THE GOD WHO GOES BEFORE
An unskilled forger of notes is no problem; the troublesome fellow is the one who is able to produce something very like the real thing, which of course is not the real thing. Some gods are so false that no one could really take them to be God; when St Paul told the Philippians that there were some whose god was their belly, neither he nor they imagined that those bellies lived on prayer and praise. Likewise the “calf of molten metal” would not have fooled those Israelites if they had not been desperate. But the falsest gods of all are bound to look and sound very like the God we worship.
The ancient Jews considered the name of YHWH too sacred to be pronounced. Vowels are not written in Hebrew, so in time no one remembered how the name of God should be pronounced if it were to be pronounced. Modern scholars surmise that it was pronounced Yahweh, but no one can be certain of it. Likewise YHWH would not be represented in images of any kind, nor likened to anything in the visible world.
What meaning can we find in this today? Perhaps, among many other things, this: the refusal to liken God to anything in the visible world can also be seen as a refusal to identify God with any status quo, whether in one’s personal life or in the life of a people. God is the one who goes before us and leads us into the future. In Hebrew the past, present and future tenses work differently from the way they work in modern European languages, so the name “I am who am” in Exodus 3 can also be translated “I will be who I will be.” God does not follow us, or adhere to our agenda, or confirm our status quo: the God we worship is the one who “goes before us.”
We are quite capable, we know, of creating a false god out of our needs, our fears, our desire to punish.... Such a god will surely follow us, and agree with everything we think and say, and be perfectly obedient to us at all times. We will be able to use that god as a way of crushing other people, or silencing them, or making them feel that they are outsiders. False gods are always very busy doing our work, because they are our creatures and we are their creators. Thomas Merton wrote: “Just as we have a superficial, external mask which we put together with words and actions that do not fully represent all that is in us, so even believers deal with a God who is made up of words, feelings, reassuring slogans, and this is less the God of faith than the product of religious and social routines. Such a "God" can become a substitute for the truth of the invisible God of faith, and though this comforting image may seem real to us, he is really a kind of idol. His chief function is to protect us against a deep encounter with our true inner self and with the true God.”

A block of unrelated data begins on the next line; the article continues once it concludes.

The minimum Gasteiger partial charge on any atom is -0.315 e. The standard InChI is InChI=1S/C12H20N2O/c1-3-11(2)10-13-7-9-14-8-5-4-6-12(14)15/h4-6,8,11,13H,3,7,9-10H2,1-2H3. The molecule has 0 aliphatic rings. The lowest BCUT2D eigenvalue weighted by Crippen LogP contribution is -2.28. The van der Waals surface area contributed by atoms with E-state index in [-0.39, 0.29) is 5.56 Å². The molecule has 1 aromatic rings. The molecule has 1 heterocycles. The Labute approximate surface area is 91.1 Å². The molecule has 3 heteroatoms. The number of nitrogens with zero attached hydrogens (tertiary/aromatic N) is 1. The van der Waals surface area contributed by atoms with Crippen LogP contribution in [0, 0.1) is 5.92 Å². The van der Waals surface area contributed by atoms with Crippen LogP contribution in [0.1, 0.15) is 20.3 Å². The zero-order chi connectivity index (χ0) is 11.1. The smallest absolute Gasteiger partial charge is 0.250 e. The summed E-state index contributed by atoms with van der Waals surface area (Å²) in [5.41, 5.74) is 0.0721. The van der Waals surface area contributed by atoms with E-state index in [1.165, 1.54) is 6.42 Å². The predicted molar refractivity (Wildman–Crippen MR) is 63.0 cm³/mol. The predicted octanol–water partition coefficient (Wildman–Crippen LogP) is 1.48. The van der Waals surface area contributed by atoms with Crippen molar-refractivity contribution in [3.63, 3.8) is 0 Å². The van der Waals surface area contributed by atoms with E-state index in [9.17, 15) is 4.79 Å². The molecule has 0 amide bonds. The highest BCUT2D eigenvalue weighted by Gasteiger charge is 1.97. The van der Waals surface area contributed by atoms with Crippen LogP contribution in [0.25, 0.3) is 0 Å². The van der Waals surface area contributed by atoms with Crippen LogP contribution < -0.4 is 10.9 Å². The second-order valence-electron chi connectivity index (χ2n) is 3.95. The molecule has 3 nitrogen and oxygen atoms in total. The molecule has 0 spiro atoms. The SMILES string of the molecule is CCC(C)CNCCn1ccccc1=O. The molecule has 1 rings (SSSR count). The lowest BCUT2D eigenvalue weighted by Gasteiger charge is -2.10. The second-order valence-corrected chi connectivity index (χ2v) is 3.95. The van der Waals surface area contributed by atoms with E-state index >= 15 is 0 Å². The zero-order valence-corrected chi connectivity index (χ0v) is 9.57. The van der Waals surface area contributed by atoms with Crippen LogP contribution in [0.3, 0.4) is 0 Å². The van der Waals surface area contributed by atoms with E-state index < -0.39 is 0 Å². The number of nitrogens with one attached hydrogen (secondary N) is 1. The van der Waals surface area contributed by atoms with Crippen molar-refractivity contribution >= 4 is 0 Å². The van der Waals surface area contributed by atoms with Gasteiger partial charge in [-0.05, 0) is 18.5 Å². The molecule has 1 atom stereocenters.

The word ‘God’ is a ‘good’ word, and so it is a perfect cover - like the word ‘love’ - for all kinds of shameful attitudes that sometimes need a good place to hide and sometimes a big name for their banner. But we have to bring everything to our own door: I have to see if I am only using the name of God to give a kind of ultimate patent to my own preferences. If I have a conservative cast of mind, my god becomes a conservative, and we offer praise and thanks to each other for everything that is stopped. If, on the other hand, I am a liberal, we give our joint blessing to everything that moves. But the Scriptures tell me I am not to judge myself (nor anyone else) against any foreground features that are stopped or moving, because only God is my judge, and everything in my life is shown up against that ultimate background. God is my judge. God takes no responsibility for anything that I do, nor can I for anything that God does.
The transcendental God. The God who can be manipulated and used by no one. The God who can only be invoked in prayer, not in anger, not in self-righteousness, not in command. The God who made heaven and earth and the sea and all that is in it. And the God of grace. Grace...which feels just like chance, which cannot be organised because it is for no reason; grace which feels like gift, and is no part of commerce. Only the transcendental God can seduce me from making my life a little business, a shop, paying in and paying out and balancing the two. It is beautiful that God is my judge. If God were not my judge I would be at the mercy of the smallest-minded, the most partial of all judges: my dear self.